#446559

Anonymous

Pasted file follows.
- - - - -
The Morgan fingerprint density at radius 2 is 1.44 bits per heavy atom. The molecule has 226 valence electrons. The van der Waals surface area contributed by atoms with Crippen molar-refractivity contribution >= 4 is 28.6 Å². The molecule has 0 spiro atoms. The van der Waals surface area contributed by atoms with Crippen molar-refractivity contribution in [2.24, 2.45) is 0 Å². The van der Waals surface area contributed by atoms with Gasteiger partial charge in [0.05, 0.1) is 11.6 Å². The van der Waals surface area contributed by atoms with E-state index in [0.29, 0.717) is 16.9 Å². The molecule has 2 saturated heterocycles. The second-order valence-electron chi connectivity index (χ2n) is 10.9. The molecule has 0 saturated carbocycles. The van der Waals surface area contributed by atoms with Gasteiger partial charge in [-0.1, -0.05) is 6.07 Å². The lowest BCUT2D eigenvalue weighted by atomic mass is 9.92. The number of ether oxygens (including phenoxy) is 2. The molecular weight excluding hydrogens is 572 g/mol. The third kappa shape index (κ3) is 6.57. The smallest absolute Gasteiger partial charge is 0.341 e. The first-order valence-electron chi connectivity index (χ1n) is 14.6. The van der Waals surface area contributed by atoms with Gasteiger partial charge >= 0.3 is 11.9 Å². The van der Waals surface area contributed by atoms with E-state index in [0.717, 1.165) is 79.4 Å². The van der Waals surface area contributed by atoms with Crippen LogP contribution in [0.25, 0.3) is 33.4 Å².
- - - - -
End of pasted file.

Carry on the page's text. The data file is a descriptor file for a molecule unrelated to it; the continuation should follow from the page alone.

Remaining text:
English used to be mostly phonetic in its Old period (Ænglisc spræc).  The only issues were the long sounds: ā, ē, ī, ū, õ, etc, and the fact that “c” in certain positions was a č sound.  There was also “þ”, which makes the “th” sound.  However, enter the Normans, and suddenly the alphabet loses most of the sense that it ever had (“France” has a “c” that makes an “s” sound, but then “sense” somehow has the same sound at the end, but represented with an “s”).  Oh, if only that were true today.

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